Tuesday, May 16, 2017

Nicholas Borcherding has been selected as a Midwestern Association of Graduate Schools (MAGS) Distinguished Thesis Award winner for 2016.

Nicholas Borcherding

Borcherding, who earned his master’s degree in pathology at the University of Iowa in 2014, won the biological and life sciences category for his thesis, entitled “Non-Canonical WNT Signaling in Breast Cancer Initiation and Progression.” His project revealed a number of previously unknown functions for the WNT5A pathway in breast cancer, while identifying possible new targets for therapy.

Borcherding’s research resulted in nine first author or co-author peer-reviewed manuscripts.

“This level of productivity would be considered extraordinary for a Ph.D. student in cancer research, let alone an M.S. student who completed his program in two years,” says Weizhou Zhang, assistant professor of pathology in the Carver College of Medicine and Borcherding’s thesis advisor.   

Borcherding was nominated for the MAGS Award after receiving the L.B. Sims Outstanding Master’s Thesis Award from the UI Graduate College.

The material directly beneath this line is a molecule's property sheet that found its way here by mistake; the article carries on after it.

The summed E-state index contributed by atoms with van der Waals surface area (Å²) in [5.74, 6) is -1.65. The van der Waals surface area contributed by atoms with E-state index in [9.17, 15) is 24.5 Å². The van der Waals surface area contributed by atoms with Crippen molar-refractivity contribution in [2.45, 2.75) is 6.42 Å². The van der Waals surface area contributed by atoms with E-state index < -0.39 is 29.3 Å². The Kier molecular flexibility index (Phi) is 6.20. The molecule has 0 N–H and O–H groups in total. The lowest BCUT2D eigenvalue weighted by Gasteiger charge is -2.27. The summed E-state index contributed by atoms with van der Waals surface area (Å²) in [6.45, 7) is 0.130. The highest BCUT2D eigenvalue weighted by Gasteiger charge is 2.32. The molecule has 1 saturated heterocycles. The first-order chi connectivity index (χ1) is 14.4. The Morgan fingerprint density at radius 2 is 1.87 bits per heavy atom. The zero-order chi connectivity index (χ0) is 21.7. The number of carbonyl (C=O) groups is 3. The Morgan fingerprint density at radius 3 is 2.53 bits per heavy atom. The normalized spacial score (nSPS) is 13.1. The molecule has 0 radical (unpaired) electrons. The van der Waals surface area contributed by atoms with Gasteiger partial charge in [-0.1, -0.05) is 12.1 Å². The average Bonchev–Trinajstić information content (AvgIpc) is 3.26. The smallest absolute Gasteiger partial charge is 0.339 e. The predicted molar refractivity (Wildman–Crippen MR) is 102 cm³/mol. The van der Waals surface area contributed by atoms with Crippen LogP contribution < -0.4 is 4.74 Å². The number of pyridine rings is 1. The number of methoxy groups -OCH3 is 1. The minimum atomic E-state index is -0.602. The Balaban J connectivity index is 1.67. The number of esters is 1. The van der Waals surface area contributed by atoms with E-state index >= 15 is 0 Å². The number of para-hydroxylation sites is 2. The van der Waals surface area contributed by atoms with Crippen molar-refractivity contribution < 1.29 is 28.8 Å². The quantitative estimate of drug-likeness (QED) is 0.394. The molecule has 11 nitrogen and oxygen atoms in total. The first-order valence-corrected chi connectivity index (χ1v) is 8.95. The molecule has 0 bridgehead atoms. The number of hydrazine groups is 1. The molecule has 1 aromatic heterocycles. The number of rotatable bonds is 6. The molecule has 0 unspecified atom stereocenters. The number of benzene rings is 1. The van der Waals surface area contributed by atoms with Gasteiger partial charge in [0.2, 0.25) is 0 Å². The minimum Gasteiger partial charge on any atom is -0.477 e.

Iowa now has four MAGS Distinguished Thesis Award winners. Kaylia Duncan (Pathology) and Anna Lynch (Religious Studies) both won the award in 2014. Brigitte Hecker Salami (Art History) received the honor in 1999.

“It’s an unexpected honor to receive the MAGS award,” Borcherding says. “I want to thank Weizhou Zhang, my mentor, and Tom Waldschmidt, my program director, for their excellent guidance. The award is as much a reflection of their excellent mentorship as my work.”

The Midwestern Association of Graduate Schools is a regional affiliate of the Council of Graduate Schools. MAGS member states include: Illinois, Indiana, Iowa, Kansas, Kentucky, Michigan, Minnesota, Missouri, Nebraska, North Dakota, Ohio, Oklahoma, South Dakota, and Wisconsin.